Diagnosis and Testing
Arriving at a diagnosis is the intellectual end point of defensive medicine. Defensive medicine is directed at finding the definitive test to establish the diagnosis or doing enough tests to rule out other possible diagnoses. This ruling out is considered an important legal protection should someone later determine the patient’s actual problem.
The ruling out of alternative diagnostic hypotheses is a valid strategy if the universe of possible alternatives is sufficiently large. But it is a dangerous strategy if the initial diagnostic assumptions constrain subsequent data collection and hypothesis generation. The physician must guard against ignoring the patient’s stated problem in favor of a diagnostically tidier problem. For example, if the patient has trouble walking because of a plantar wart, the physician should not attempt to repair the patient’s asymptomatic slipped disk as a substitute for removing the plantar wart.
This emphasis on diagnosis leads to laboratory diagnosis as the ideal of technological medicine. [Fortess EE, Kapp MB. Medical uncertainty, diagnostic testing, and legal liability. Law Med Health Care. 1985;13:213–218.] Clinical laboratory tests are seen as objective, while taking a history and physical is subjective. Laboratory tests are easy to replicate, may be discussed without reference to the context of the specific patient, and, at least superficially, are easy to interpret. Tests with numerical results lend an air of science to medical practice.
Before the advent of digital electronic calculators, calculations were worked out with slide rules. When digital calculators became cheap enough for general use in the classroom, many teachers opposed their use. There was a philosophical concern with the false rigor that electronic calculators created. The slide rule was accurate to only two or three digits; thus, using a slide rule constantly reminded the student of the approximate nature of the underlying data. Digital calculators and digital reading instruments display many digits—but most medical data are approximate, usually to only two digits of accuracy and sometimes less. Manipulations of these data that do not take into account their limited accuracy lead to spurious results, but results that appear to be scientific because they are numerical.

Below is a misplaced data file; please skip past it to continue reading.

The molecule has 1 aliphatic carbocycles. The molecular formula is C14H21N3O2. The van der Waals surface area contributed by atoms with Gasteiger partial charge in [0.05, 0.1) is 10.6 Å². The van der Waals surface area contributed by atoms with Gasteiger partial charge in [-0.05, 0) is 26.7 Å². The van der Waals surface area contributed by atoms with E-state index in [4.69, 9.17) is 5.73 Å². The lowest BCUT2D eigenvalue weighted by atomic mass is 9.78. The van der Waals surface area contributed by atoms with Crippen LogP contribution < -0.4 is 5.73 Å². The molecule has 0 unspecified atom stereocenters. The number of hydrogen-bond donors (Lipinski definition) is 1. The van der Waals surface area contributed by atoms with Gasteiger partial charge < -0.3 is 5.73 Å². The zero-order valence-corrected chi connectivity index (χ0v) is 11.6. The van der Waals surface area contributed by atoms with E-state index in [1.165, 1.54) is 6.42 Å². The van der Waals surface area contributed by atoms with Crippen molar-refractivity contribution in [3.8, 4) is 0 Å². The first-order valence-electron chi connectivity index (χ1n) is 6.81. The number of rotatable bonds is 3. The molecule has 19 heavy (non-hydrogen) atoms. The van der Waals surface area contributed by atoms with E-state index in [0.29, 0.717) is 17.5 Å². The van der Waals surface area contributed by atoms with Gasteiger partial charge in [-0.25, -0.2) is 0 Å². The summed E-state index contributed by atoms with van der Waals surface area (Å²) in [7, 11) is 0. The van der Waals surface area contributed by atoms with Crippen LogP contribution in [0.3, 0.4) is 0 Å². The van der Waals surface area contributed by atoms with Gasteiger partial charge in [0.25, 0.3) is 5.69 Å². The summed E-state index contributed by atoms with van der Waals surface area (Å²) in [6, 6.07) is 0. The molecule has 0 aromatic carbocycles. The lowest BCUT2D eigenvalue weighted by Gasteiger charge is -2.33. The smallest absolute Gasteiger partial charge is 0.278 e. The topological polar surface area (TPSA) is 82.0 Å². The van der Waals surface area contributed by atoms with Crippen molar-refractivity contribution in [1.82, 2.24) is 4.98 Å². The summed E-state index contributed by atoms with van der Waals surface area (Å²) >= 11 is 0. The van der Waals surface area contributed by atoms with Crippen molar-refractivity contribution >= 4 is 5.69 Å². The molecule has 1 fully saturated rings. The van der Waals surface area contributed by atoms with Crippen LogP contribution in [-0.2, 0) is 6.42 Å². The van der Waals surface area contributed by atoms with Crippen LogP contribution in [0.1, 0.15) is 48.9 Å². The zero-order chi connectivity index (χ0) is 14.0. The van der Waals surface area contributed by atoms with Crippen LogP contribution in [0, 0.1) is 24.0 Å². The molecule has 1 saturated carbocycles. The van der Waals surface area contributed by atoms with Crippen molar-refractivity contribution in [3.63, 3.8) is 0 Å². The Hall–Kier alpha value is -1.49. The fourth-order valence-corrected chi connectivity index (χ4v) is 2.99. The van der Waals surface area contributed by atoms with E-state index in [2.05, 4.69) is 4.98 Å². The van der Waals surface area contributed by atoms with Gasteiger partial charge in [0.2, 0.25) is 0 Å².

This problem of false rigor is exacerbated by the use of multiple test panels. These panels include large numbers of tests that measure mostly unrelated parameters. The test results are expressed numerically, but the evaluation of the results depends on the comparison of these numerical values with normal values. Normal values are determined by statistical techniques. They are usually set such that 5% or 10% of healthy people given the test will have values outside the normal range.
When a patient is given a panel with 20 independent tests, each with a normal value defined by the 95th percentile, then the probability is high that at least one test will be falsely normal or abnormal. The noise from the false test results makes it more difficult to evaluate the diagnostic content of the test panel and increases the chance that important information will be lost in the mass of data. The tests may also document important problems that the physician missed. When an injured patient seeks the advice of an attorney, the attorney has the luxury of working backward from the injury. If the physician did not order the proper tests, then all the other tests that were ordered become irrelevant. And if the proper test was ordered but the results were overlooked or ignored, the emphasis on ordering tests accentuates the error in not acting on the relevant test results.